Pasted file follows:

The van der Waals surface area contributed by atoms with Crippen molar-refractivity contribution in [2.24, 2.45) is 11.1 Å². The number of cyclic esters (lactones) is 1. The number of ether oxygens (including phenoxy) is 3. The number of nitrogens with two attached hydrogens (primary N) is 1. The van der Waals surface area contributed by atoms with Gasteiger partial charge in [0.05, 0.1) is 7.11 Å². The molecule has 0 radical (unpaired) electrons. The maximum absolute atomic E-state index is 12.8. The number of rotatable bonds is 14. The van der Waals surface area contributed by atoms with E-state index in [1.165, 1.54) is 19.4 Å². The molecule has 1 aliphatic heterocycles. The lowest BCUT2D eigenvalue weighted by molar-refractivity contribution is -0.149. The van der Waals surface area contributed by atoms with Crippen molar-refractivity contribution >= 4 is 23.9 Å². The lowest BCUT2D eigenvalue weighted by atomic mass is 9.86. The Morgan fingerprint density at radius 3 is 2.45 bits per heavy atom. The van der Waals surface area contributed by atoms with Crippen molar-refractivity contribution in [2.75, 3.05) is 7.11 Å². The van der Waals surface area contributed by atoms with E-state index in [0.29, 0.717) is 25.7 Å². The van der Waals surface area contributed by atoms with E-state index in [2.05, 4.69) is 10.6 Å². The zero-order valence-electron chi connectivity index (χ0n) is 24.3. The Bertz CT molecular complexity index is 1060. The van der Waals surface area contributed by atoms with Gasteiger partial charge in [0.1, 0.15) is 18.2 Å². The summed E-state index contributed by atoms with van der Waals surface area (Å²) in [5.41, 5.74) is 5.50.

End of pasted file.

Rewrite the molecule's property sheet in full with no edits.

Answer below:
The van der Waals surface area contributed by atoms with Crippen molar-refractivity contribution in [2.24, 2.45) is 11.1 Å². The number of cyclic esters (lactones) is 1. The number of ether oxygens (including phenoxy) is 3. The number of nitrogens with two attached hydrogens (primary N) is 1. The van der Waals surface area contributed by atoms with Gasteiger partial charge in [0.05, 0.1) is 7.11 Å². The molecule has 0 radical (unpaired) electrons. The maximum absolute atomic E-state index is 12.8. The number of rotatable bonds is 14. The van der Waals surface area contributed by atoms with E-state index in [1.165, 1.54) is 19.4 Å². The molecule has 1 aliphatic heterocycles. The lowest BCUT2D eigenvalue weighted by molar-refractivity contribution is -0.149. The van der Waals surface area contributed by atoms with Crippen molar-refractivity contribution >= 4 is 23.9 Å². The lowest BCUT2D eigenvalue weighted by atomic mass is 9.86. The Morgan fingerprint density at radius 3 is 2.45 bits per heavy atom. The van der Waals surface area contributed by atoms with Crippen molar-refractivity contribution in [2.75, 3.05) is 7.11 Å². The van der Waals surface area contributed by atoms with E-state index in [0.29, 0.717) is 25.7 Å². The van der Waals surface area contributed by atoms with E-state index in [2.05, 4.69) is 10.6 Å². The zero-order valence-electron chi connectivity index (χ0n) is 24.3. The Bertz CT molecular complexity index is 1060. The van der Waals surface area contributed by atoms with Gasteiger partial charge in [0.1, 0.15) is 18.2 Å². The summed E-state index contributed by atoms with van der Waals surface area (Å²) in [5.41, 5.74) is 5.50.